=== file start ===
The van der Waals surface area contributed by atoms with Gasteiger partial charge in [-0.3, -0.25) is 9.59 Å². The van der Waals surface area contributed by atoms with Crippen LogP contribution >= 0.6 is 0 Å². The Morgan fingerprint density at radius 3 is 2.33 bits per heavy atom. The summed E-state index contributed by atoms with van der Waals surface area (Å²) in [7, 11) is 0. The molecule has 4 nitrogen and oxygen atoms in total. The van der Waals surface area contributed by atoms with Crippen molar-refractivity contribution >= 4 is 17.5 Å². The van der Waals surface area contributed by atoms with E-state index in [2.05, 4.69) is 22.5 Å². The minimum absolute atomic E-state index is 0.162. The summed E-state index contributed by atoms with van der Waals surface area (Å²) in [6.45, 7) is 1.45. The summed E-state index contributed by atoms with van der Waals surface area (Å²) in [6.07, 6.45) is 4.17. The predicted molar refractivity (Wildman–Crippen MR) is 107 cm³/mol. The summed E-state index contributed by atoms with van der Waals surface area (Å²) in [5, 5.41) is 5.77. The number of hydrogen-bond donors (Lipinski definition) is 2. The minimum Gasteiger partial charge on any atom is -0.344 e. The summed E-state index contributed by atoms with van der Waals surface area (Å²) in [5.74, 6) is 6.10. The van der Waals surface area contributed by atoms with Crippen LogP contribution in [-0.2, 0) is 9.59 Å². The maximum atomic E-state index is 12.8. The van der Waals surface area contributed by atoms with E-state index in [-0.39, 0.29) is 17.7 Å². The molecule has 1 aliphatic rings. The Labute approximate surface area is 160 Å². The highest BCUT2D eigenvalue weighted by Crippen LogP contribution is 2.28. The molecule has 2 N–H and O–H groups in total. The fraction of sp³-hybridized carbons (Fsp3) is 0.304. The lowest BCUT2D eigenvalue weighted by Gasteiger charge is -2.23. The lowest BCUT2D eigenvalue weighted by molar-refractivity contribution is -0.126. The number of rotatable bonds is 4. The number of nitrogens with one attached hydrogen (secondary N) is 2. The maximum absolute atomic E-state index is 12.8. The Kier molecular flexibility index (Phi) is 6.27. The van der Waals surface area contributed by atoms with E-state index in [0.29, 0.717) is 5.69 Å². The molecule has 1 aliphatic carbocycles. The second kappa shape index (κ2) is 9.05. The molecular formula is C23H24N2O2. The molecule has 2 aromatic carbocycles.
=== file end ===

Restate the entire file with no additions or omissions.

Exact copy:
The van der Waals surface area contributed by atoms with Gasteiger partial charge in [-0.3, -0.25) is 9.59 Å². The van der Waals surface area contributed by atoms with Crippen LogP contribution >= 0.6 is 0 Å². The Morgan fingerprint density at radius 3 is 2.33 bits per heavy atom. The summed E-state index contributed by atoms with van der Waals surface area (Å²) in [7, 11) is 0. The molecule has 4 nitrogen and oxygen atoms in total. The van der Waals surface area contributed by atoms with Crippen molar-refractivity contribution >= 4 is 17.5 Å². The van der Waals surface area contributed by atoms with E-state index in [2.05, 4.69) is 22.5 Å². The minimum absolute atomic E-state index is 0.162. The summed E-state index contributed by atoms with van der Waals surface area (Å²) in [6.45, 7) is 1.45. The summed E-state index contributed by atoms with van der Waals surface area (Å²) in [6.07, 6.45) is 4.17. The predicted molar refractivity (Wildman–Crippen MR) is 107 cm³/mol. The summed E-state index contributed by atoms with van der Waals surface area (Å²) in [5, 5.41) is 5.77. The number of hydrogen-bond donors (Lipinski definition) is 2. The minimum Gasteiger partial charge on any atom is -0.344 e. The summed E-state index contributed by atoms with van der Waals surface area (Å²) in [5.74, 6) is 6.10. The van der Waals surface area contributed by atoms with Crippen LogP contribution in [-0.2, 0) is 9.59 Å². The maximum atomic E-state index is 12.8. The van der Waals surface area contributed by atoms with E-state index in [-0.39, 0.29) is 17.7 Å². The molecule has 1 aliphatic rings. The Labute approximate surface area is 160 Å². The highest BCUT2D eigenvalue weighted by Crippen LogP contribution is 2.28. The molecule has 2 N–H and O–H groups in total. The fraction of sp³-hybridized carbons (Fsp3) is 0.304. The lowest BCUT2D eigenvalue weighted by Gasteiger charge is -2.23. The lowest BCUT2D eigenvalue weighted by molar-refractivity contribution is -0.126. The number of rotatable bonds is 4. The number of nitrogens with one attached hydrogen (secondary N) is 2. The maximum absolute atomic E-state index is 12.8. The Kier molecular flexibility index (Phi) is 6.27. The van der Waals surface area contributed by atoms with E-state index in [0.29, 0.717) is 5.69 Å². The molecule has 1 aliphatic carbocycles. The second kappa shape index (κ2) is 9.05. The molecular formula is C23H24N2O2. The molecule has 2 aromatic carbocycles.